Friday , December 3 2021

Discovering new genres in ACT



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Twenty-one scientists of Australia along this part of Bush's Blitz, the largest nature exploration project in Australia, are working in Birriagai.

From the large Tidbinbilla bushes, they are on foot and on foot to bring back samples from the Namadgi National Park, the Australian National Botanical Gardens and even the Houses of Parliament.

ACT government water ecologist Mark Jekabsons examines a recent reptile crayfish.

ACT government water ecologist Mark Jekabsons examines a recent reptile crayfish.Credit:Sitthixay Ditthavong

They even got a helicopter to reach the most remote and inaccessible areas.

Since 2010, at a time of 36, Bush Blitz – a partnership between the federal government, Earthwatch Australia and BHP – discovered more than 1600 new species, including 71 people in the Namadgi National Park five years ago.

Raven, who completed his post-doctoral research in 1984, said that his experience in Canberra and the results he believed did not know how important the surroundings were to the local community.

”I think I'm particularly confused, it's a very close to a city like Canberra, a built city.“

"I know [Canberrans] I don't know how important it is. I know they don't appreciate it, because I didn't appreciate it until a week ago when I came and I saw that beautiful forests were very close to the city. "

He said the taxonomy in Australia and all over the world has been critically inadequate and that resources have been made invaluable during Bush Blitz.

Bush Blitz director Jo Harding said that many people did not see the need to distinguish different species of a particular animal, and that new discoveries often had significant effects.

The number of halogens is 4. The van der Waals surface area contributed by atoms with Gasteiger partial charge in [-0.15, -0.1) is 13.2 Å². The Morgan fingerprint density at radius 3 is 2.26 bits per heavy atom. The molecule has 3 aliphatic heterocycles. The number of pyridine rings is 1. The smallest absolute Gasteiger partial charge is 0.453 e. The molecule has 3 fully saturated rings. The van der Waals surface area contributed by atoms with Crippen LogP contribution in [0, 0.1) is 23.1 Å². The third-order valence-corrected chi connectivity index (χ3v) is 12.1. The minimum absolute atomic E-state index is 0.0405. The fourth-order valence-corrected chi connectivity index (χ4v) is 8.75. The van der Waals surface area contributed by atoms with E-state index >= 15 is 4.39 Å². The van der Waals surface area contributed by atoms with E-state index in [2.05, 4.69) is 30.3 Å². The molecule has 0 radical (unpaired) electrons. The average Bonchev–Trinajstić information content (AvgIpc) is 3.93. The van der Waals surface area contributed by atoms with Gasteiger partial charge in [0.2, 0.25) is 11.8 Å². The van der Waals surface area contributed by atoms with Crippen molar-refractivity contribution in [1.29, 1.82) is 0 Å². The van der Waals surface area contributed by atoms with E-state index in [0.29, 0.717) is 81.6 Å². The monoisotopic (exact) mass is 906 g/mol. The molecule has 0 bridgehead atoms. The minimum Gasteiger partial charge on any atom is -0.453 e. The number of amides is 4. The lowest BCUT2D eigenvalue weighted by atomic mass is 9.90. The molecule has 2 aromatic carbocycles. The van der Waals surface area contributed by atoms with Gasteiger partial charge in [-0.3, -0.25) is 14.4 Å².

"If you have something and you don't have a name, you can't do anything with it," said Harding. Said.

"You can't put it in a list, you can't share information about it with other scientists.

"If you don't have a name, you don't know whether it's a new reed frog or cancer treatment, because no one can do the necessary work on it. It's very important."

Scientists aren't the new species they're looking for.

New South Wales University entomologist Ryan Shofner uses a butterfly net to collect samples in Tidbinbilla.

New South Wales University entomologist Ryan Shofner uses a butterfly net to collect samples in Tidbinbilla.Credit:Sitthixay Ditthavong

NSW entomologist Ryan Shofner is an expert on lace insects and is so excited to bring back a known example for some time.

”No one has worked in Australia since the 60's,” he said.

Olabilir There is a lot of unknown, so if it is not a new kind, it may not have been collected for a long time. Both are invaluable to us. Her

The Bush Blitz community will be held from 10:00 am to 3:00 pm at the Australian National Botanical Gardens on Sunday.

Blake Foden is a reporter at the Canberra Times on Sunday. He worked as a journalist in Australia, New Zealand and the United Kingdom.

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